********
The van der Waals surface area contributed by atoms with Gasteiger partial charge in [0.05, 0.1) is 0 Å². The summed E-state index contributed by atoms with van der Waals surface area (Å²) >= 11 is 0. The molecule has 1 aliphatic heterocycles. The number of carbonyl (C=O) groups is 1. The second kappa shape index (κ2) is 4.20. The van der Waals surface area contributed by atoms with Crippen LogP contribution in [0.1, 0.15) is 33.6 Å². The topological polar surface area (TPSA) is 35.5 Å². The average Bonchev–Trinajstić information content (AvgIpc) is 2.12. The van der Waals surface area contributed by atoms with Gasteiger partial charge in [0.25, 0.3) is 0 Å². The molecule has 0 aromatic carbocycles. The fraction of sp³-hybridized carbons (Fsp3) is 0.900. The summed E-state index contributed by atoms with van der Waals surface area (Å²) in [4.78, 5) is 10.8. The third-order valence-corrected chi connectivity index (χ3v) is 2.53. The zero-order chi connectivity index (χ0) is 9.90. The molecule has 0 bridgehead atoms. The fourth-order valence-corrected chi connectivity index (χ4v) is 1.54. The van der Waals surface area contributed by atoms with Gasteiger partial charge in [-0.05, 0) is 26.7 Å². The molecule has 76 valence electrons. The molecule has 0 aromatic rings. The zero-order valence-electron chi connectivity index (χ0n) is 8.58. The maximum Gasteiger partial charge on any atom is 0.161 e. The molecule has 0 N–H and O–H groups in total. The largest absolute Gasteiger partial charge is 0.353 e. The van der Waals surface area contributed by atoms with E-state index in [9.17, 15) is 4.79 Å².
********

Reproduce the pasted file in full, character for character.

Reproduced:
The van der Waals surface area contributed by atoms with Gasteiger partial charge in [0.05, 0.1) is 0 Å². The summed E-state index contributed by atoms with van der Waals surface area (Å²) >= 11 is 0. The molecule has 1 aliphatic heterocycles. The number of carbonyl (C=O) groups is 1. The second kappa shape index (κ2) is 4.20. The van der Waals surface area contributed by atoms with Crippen LogP contribution in [0.1, 0.15) is 33.6 Å². The topological polar surface area (TPSA) is 35.5 Å². The average Bonchev–Trinajstić information content (AvgIpc) is 2.12. The van der Waals surface area contributed by atoms with Gasteiger partial charge in [0.25, 0.3) is 0 Å². The molecule has 0 aromatic carbocycles. The fraction of sp³-hybridized carbons (Fsp3) is 0.900. The summed E-state index contributed by atoms with van der Waals surface area (Å²) in [4.78, 5) is 10.8. The third-order valence-corrected chi connectivity index (χ3v) is 2.53. The zero-order chi connectivity index (χ0) is 9.90. The molecule has 0 bridgehead atoms. The fourth-order valence-corrected chi connectivity index (χ4v) is 1.54. The van der Waals surface area contributed by atoms with Gasteiger partial charge in [-0.05, 0) is 26.7 Å². The molecule has 76 valence electrons. The molecule has 0 aromatic rings. The zero-order valence-electron chi connectivity index (χ0n) is 8.58. The maximum Gasteiger partial charge on any atom is 0.161 e. The molecule has 0 N–H and O–H groups in total. The largest absolute Gasteiger partial charge is 0.353 e. The van der Waals surface area contributed by atoms with E-state index in [9.17, 15) is 4.79 Å².